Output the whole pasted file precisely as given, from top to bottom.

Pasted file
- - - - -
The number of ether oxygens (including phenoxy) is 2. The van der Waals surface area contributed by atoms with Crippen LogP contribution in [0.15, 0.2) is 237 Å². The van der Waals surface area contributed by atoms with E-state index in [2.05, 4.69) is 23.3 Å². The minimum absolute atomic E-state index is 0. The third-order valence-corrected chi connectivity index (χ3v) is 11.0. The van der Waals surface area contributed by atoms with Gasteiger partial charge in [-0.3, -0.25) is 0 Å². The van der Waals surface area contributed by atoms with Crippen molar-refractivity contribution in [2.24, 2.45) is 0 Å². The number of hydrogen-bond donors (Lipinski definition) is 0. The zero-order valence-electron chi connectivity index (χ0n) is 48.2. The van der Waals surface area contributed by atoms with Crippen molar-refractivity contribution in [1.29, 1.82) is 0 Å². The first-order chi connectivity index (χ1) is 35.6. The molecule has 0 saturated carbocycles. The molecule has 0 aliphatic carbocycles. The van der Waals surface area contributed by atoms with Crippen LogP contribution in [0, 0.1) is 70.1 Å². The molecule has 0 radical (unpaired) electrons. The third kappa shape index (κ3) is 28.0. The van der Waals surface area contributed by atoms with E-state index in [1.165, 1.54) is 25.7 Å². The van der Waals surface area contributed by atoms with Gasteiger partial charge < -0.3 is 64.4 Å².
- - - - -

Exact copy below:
The number of ether oxygens (including phenoxy) is 2. The van der Waals surface area contributed by atoms with Crippen LogP contribution in [0.15, 0.2) is 237 Å². The van der Waals surface area contributed by atoms with E-state index in [2.05, 4.69) is 23.3 Å². The minimum absolute atomic E-state index is 0. The third-order valence-corrected chi connectivity index (χ3v) is 11.0. The van der Waals surface area contributed by atoms with Gasteiger partial charge in [-0.3, -0.25) is 0 Å². The van der Waals surface area contributed by atoms with Crippen molar-refractivity contribution in [2.24, 2.45) is 0 Å². The number of hydrogen-bond donors (Lipinski definition) is 0. The zero-order valence-electron chi connectivity index (χ0n) is 48.2. The van der Waals surface area contributed by atoms with Crippen molar-refractivity contribution in [1.29, 1.82) is 0 Å². The first-order chi connectivity index (χ1) is 35.6. The molecule has 0 saturated carbocycles. The molecule has 0 aliphatic carbocycles. The van der Waals surface area contributed by atoms with Crippen LogP contribution in [0, 0.1) is 70.1 Å². The molecule has 0 radical (unpaired) electrons. The third kappa shape index (κ3) is 28.0. The van der Waals surface area contributed by atoms with E-state index in [1.165, 1.54) is 25.7 Å². The van der Waals surface area contributed by atoms with Gasteiger partial charge < -0.3 is 64.4 Å².